Estonia has been assigned its own star and planet

The International Astronomical Union has assigned an Estonian name to a star and an exoplanet as part of a campaign to let every country in the world to propose names to unnamed stars and planets.

The International Astronomical Union celebrated its 100th anniversary in 2019 and as part of that, it offered every country the chance to name one planetary system – comprising an exoplanet and its host star. Every country’s designated star is visible from that country and sufficiently bright to be observed through small telescopes.

According to the Estonian news portal, Delfi, Estonians suggested 140 pairs of names to the country’s assigned star and planet, from which a six-member panel chose 13. These were put on a popular vote.

The Estonian winners were Koit and Hämarik and they were suggested by the history students at the University of Tartu, Helina Välb and Laura Nemvalts, Delfi said.

A linguistic confusion

According to the International Astronomical Union, the star assigned to Estonia was previously known as XO-4. Now, the star bears the name of Koit, or as the union puts it, “Estonian for the time when the Sun rises in the morning (dawn)”. The exoplanet is named Hämarik – “Estonian for the time when the Sun goes down in the evening (twilight)”.

Of course, as it sometimes happens in the world of translation, there is a small issue here. The word “hämarik”, indeed, means twilight in the Estonian language. But twilight happens twice a day – first, between sunrise and dawn, and second, between dusk and sunset. But if we’re literally talking about “the time the Sun goes down in the evening”, that’s technically dusk, which is after the twilight.

The names Koit and Hämarik come from the Estonian literature – from a mythical folk tale written by the Estonian author, Friedrich Robert Faehlmann, published first in 1840. In the tale, there is a “light giver in the Grandfather’s court”, meaning the Sun, and two Grandfather’s servants, blessed with eternal youth.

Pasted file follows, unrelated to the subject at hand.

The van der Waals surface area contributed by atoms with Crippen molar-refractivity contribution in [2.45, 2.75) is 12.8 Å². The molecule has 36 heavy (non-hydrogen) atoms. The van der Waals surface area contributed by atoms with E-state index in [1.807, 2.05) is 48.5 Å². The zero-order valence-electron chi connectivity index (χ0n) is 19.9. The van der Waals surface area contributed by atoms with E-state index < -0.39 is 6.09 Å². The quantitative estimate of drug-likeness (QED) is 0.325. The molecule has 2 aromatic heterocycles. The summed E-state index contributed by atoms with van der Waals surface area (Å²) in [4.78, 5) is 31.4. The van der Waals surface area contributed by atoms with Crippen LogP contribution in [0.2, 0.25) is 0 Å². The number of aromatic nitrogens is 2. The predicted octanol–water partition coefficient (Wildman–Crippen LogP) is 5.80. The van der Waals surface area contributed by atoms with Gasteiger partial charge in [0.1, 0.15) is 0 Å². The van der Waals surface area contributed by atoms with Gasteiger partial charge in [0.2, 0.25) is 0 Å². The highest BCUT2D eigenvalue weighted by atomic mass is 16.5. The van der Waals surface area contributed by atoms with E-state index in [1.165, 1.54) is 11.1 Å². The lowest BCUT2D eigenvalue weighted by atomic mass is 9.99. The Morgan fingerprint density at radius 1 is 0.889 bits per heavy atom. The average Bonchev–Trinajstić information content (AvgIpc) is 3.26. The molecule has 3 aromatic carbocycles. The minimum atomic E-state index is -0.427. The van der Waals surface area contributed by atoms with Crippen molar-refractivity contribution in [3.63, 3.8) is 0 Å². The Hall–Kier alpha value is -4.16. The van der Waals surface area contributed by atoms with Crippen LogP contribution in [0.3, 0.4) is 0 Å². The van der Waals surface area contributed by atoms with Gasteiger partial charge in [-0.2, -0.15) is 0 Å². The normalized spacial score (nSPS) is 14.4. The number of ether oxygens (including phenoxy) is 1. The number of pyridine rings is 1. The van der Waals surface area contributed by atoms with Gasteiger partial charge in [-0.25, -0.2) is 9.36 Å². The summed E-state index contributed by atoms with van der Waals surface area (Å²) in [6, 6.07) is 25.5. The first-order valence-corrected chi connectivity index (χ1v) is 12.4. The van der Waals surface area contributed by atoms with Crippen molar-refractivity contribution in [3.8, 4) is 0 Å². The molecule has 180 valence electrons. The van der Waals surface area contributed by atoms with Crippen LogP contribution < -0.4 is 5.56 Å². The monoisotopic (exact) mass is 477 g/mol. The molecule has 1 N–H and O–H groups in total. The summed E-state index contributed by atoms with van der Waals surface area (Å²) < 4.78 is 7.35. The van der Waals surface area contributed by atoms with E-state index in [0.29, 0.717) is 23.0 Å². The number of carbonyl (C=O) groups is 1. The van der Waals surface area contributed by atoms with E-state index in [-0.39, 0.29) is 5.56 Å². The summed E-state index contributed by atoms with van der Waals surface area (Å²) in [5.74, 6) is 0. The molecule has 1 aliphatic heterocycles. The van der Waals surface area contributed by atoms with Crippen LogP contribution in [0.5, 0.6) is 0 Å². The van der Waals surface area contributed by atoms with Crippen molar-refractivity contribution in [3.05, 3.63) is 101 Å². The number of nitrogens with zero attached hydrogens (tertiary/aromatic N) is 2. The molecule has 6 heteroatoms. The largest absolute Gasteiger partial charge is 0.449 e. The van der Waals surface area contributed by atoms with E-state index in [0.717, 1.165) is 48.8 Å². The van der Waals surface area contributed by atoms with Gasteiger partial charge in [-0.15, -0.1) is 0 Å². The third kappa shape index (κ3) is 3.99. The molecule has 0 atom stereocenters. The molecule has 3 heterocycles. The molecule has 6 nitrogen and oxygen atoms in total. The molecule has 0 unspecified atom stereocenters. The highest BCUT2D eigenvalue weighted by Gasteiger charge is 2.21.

Hämarik and Koit, as depicted in the Estonian folk tale (the illustration courtesy of Estonia 100 programme).

One of them is Hämarik, to whom the Grandfather said: “To you, my daughter, I trust the setting Sun. Extinguish it and hide the light so that there would be no harm.” And the next morning, when the Sun starts its another run, he told Koit, “Your job, my son, is to light the light giver and prepare for its another run.”

So, in that literary and mythological sense, Koit and Hämarik never meet, and, indeed, mean Dawn and Dusk, not Dawn and Twilight, like the Astronomical Union has misunderstood. Or, it means only the twilight in the evening, although astronomically, the period of twilight occurs twice a day – because there is another word for dusk in Estonian – “eha”.

“Extraterrestrial life may be likely”

An exoplanet or extrasolar planet is a planet outside of our solar system. The first possible evidence of an exoplanet was noted in 1917, but was not recognised as such. The first confirmation of detection occurred in 1992. This was followed by the confirmation of a different planet, originally detected in 1988. As of 1 January 2020, there are 4,160 confirmed exoplanets in 3,090 systems, with 676 systems having more than one planet.

Northern lights in Estonia. The image is illustrative. Photo by Kalmer Saar.

According to the Astronomical Union, some of these exoplanets are small and rocky, like the Earth, while others are gas giants, like Jupiter. “It is now believed that most stars in the universe have planets orbiting them and that some of them have physical characteristics that resemble those of the Earth. The sheer number of stars in the universe, each potentially with orbiting planets, along with the ubiquity of chemical species which are the building blocks of life, suggests that extraterrestrial life may be likely,” the union asserts.

As part of the Astronomical Union’s mission to promote and safeguard the science of astronomy through international cooperation, it is the authority responsible for assigning official names to celestial bodies.

Cover: Northern lights in Estonia (the image is illustrative/photo by Kersti Lindström).

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